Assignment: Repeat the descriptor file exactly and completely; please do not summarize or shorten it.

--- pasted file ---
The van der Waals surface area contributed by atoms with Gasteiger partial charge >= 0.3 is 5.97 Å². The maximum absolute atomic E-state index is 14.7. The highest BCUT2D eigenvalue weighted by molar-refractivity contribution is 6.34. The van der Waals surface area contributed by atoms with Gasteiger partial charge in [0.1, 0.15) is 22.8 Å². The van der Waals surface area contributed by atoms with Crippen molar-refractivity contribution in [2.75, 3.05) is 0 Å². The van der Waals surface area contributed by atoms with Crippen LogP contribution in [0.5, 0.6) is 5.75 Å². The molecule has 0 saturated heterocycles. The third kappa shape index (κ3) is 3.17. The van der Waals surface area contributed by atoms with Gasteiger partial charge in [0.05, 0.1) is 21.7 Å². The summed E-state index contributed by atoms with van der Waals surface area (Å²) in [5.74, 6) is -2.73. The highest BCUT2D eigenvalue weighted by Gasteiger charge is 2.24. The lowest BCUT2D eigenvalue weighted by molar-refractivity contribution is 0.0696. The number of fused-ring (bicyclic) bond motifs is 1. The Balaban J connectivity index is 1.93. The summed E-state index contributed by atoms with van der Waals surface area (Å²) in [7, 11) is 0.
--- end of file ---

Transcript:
The van der Waals surface area contributed by atoms with Gasteiger partial charge >= 0.3 is 5.97 Å². The maximum absolute atomic E-state index is 14.7. The highest BCUT2D eigenvalue weighted by molar-refractivity contribution is 6.34. The van der Waals surface area contributed by atoms with Gasteiger partial charge in [0.1, 0.15) is 22.8 Å². The van der Waals surface area contributed by atoms with Crippen molar-refractivity contribution in [2.75, 3.05) is 0 Å². The van der Waals surface area contributed by atoms with Crippen LogP contribution in [0.5, 0.6) is 5.75 Å². The molecule has 0 saturated heterocycles. The third kappa shape index (κ3) is 3.17. The van der Waals surface area contributed by atoms with Gasteiger partial charge in [0.05, 0.1) is 21.7 Å². The summed E-state index contributed by atoms with van der Waals surface area (Å²) in [5.74, 6) is -2.73. The highest BCUT2D eigenvalue weighted by Gasteiger charge is 2.24. The lowest BCUT2D eigenvalue weighted by molar-refractivity contribution is 0.0696. The number of fused-ring (bicyclic) bond motifs is 1. The Balaban J connectivity index is 1.93. The summed E-state index contributed by atoms with van der Waals surface area (Å²) in [7, 11) is 0.